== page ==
Friday, March 25, 2016

Convert ObjC to Swift (1)

Recently I started to convert my previous iOS app in Objectiv-C to Swift. There are many tools available for conversion, however, I prefer to do it manually myself. I think this will be good opportunity to learn/review Swift and to understand better both programming languages.

The start did take some tough time, but it worth the try. Here I would like to take some notes on issues I have experienced.

Swift Bridging Header File

I started from my Objective-C project in Xcode. The first time I tried to add a Swift file, I got this prompt asking to create a Swift bridging header file:

This header file is a blank file when it is created. From the comments in this header, it looks like that the purpose of this bridging header is mainlly for my ObjC classes to be visible to my Swift classes, therefore, I have to add any header files if I would like to expose ObjC classes to Swift. Since I am going to convert all my .h and .m files to swift files, I don't need to add any header to this bridging header file.

However, I found one case I do need to use this bridging header. I have the following C #define macros, which are not supported in swift file:

  1. #define CALLER_SELECTOR_NAME NSStringFromSelector(_cmd)
  2. #define CALLER_CONTEXT       NSStringFromClass([self class])

The above macros were defined in a pair of .h and .m file. After conversion, I moved the above codes to a temporary header file called as ObjC2SwiftHelper.h and included this file in the bridging header file. Then removed the pair of .h and .m file from my project. With this helper header file, the macros are available for other ObjC files.
You don't need to add any codes in your ObjC or Swift files to include this bridging header file. The Xcode will automatically make this header files available for your project classes.

The bridging header file has to be named in this format: [PrjectName]-Bridging-Header.h

Hidden Swift Header: Making Swift class visible to ObjC

During the conversion, for each new conversion swift class based on a pair of .h and .m ObjC class, the class in swift has to be visible to ObjC if the class is used in ObjC. There is no header file for swift class. The way to make a swift class available for an ObjC class is to include a special hidden header in the ObjC .h or .m file.

For example, in my ObjC class I refer to a swift class, a special hidden swift header file has to be included:

  1. // This is a .m file. MyLogger class has been converted to swift.
  2. // Inorder to access to MyLogger class, include this special
  3. // header to make all swift class available
  4. #import "MyiOSApp-Swift.h"
  5. #import "Objc2SwiftHelper.h" // Helper header to provide macros
  6. @implementation MyEntity (Create) // Extend MyEnity class for creating feature
  7. #pragma mark - Private methods
  8. + (MyLogger*) logger {
  9.    MyLogger* log = [MyLogger instance:CALLER_CONTEXT];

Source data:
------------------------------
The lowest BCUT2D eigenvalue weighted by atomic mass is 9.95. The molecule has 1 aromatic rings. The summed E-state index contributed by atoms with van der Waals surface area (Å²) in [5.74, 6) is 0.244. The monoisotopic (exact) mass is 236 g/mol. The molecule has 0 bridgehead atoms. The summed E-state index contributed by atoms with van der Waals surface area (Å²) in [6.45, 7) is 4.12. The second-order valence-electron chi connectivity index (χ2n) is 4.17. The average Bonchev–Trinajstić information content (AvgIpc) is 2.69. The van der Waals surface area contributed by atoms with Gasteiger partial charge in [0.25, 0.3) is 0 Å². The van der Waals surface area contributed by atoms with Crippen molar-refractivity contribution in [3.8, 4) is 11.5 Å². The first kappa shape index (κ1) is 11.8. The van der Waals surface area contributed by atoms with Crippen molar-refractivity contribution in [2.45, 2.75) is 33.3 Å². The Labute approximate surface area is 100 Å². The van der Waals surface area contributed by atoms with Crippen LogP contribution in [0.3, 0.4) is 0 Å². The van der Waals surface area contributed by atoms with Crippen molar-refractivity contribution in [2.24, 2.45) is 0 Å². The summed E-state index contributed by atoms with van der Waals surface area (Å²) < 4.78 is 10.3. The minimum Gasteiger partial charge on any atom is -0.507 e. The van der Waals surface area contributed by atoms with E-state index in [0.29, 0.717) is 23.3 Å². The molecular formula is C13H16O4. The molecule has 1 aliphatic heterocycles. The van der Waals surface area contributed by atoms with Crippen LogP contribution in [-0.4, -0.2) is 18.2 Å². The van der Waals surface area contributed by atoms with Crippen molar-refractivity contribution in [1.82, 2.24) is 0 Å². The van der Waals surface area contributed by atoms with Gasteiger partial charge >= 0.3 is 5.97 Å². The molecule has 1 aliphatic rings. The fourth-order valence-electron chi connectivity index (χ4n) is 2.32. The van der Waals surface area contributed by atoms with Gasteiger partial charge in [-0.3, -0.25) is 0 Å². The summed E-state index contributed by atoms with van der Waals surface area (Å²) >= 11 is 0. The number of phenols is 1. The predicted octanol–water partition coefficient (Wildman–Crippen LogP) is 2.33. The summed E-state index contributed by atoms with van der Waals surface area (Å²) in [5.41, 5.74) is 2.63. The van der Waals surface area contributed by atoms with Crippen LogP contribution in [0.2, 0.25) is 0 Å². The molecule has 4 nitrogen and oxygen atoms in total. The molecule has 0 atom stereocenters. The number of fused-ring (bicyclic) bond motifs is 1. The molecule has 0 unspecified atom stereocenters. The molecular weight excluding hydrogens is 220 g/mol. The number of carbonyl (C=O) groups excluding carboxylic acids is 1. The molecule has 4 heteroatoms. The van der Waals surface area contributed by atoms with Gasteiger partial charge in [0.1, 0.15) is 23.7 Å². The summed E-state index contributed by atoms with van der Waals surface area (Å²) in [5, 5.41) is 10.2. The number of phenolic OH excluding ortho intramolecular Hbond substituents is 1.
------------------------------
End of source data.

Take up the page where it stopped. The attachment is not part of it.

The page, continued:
10.    return log;
  11. }
  12. ...

The special header file is in the format of [ProjectName]-Swift.h

It is not visible in Xcode project. However, I found you can still access to it if you highlight the header and open it from context menu Jump to Definition.

Swift String and ObjC NSString

In swift, String is equivalent to ObjC NSString. According to Apple Development documentation, swift String is automatically mapped to NSString if you refer to String in swift codes.

However, I found in one case, I have use NSString class in swift instead of String. In my project, I made extension to NSString class. When I tried to convert my extension to swift, I used String extension. I found that this extension is not available in my ObjC codes.

After struggling for a while, I realized that instead of extension to String in swift, I have to explicitly extend NSString in swift. I think that I have to make final revision to extension to String after all ObjC codes converted.

  1. import Foundation
  2. extension NSString {
  3.    // Helper getter to convert NSString to String
  4.    private var swift : String { return self as String }
  5.    func isNumeric() -> Bool {
  6.        var retVal: Bool = false
  7.        let sc: NSScanner = NSScanner(string: self.swift)
  8.        if sc.scanFloat(nil) {
  9.            retVal = sc.atEnd
  10.        }
  11.        return retVal
  12.    }
  13. ...

I also found another case that NSString is not automatically mapped to String. For example, in ObjC codes, NSFileWrapper class initializer takes NSMutalbleDictionary as parameter:

  1. NSMutableDictionary* wrappers = [NSMutableDictionary dictionary];
  2. ...
  3. NSFileWrapper* fWrapper = [[NSFileWrapper alloc] initDirectoryWithFileWrapper: wrappers];

Convert the above codes to Swift, NSMutalbleDictionary actually is the type or dictionary of [NSString : NSFileWrapper] in Swift. However, NSFileWrapper initializer takes the dictionary of [String : NSFileWrapper]. Those two are different in Swift. The converted codes have to be like:
  1. var wrappers : [String : NSFileWrapper] = [:]
  2. ...
  3. fileWrapper = NSFileWrapper(directoryWithFileWrappers: wrappers)